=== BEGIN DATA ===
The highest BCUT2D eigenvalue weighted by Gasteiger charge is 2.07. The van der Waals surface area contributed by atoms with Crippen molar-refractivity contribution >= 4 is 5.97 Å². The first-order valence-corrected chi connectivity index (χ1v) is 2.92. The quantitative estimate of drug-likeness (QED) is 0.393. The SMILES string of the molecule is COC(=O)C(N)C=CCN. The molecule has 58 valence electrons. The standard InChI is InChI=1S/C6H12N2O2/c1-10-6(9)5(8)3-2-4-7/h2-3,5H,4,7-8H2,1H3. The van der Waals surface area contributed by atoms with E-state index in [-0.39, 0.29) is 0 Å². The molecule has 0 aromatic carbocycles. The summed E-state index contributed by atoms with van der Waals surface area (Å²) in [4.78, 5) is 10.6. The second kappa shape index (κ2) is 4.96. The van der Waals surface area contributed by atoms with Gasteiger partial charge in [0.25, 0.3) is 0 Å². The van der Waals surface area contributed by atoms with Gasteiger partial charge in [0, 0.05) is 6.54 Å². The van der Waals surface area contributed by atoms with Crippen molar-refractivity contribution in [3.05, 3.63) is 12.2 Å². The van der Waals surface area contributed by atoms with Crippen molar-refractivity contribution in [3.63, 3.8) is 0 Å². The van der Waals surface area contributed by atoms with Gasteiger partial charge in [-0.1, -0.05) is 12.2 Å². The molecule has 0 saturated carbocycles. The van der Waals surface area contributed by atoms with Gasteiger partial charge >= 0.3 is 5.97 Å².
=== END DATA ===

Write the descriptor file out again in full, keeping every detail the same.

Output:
The highest BCUT2D eigenvalue weighted by Gasteiger charge is 2.07. The van der Waals surface area contributed by atoms with Crippen molar-refractivity contribution >= 4 is 5.97 Å². The first-order valence-corrected chi connectivity index (χ1v) is 2.92. The quantitative estimate of drug-likeness (QED) is 0.393. The SMILES string of the molecule is COC(=O)C(N)C=CCN. The molecule has 58 valence electrons. The standard InChI is InChI=1S/C6H12N2O2/c1-10-6(9)5(8)3-2-4-7/h2-3,5H,4,7-8H2,1H3. The van der Waals surface area contributed by atoms with E-state index in [-0.39, 0.29) is 0 Å². The molecule has 0 aromatic carbocycles. The summed E-state index contributed by atoms with van der Waals surface area (Å²) in [4.78, 5) is 10.6. The second kappa shape index (κ2) is 4.96. The van der Waals surface area contributed by atoms with Gasteiger partial charge in [0.25, 0.3) is 0 Å². The van der Waals surface area contributed by atoms with Gasteiger partial charge in [0, 0.05) is 6.54 Å². The van der Waals surface area contributed by atoms with Crippen molar-refractivity contribution in [3.05, 3.63) is 12.2 Å². The van der Waals surface area contributed by atoms with Crippen molar-refractivity contribution in [3.63, 3.8) is 0 Å². The van der Waals surface area contributed by atoms with Gasteiger partial charge in [-0.1, -0.05) is 12.2 Å². The molecule has 0 saturated carbocycles. The van der Waals surface area contributed by atoms with Gasteiger partial charge >= 0.3 is 5.97 Å².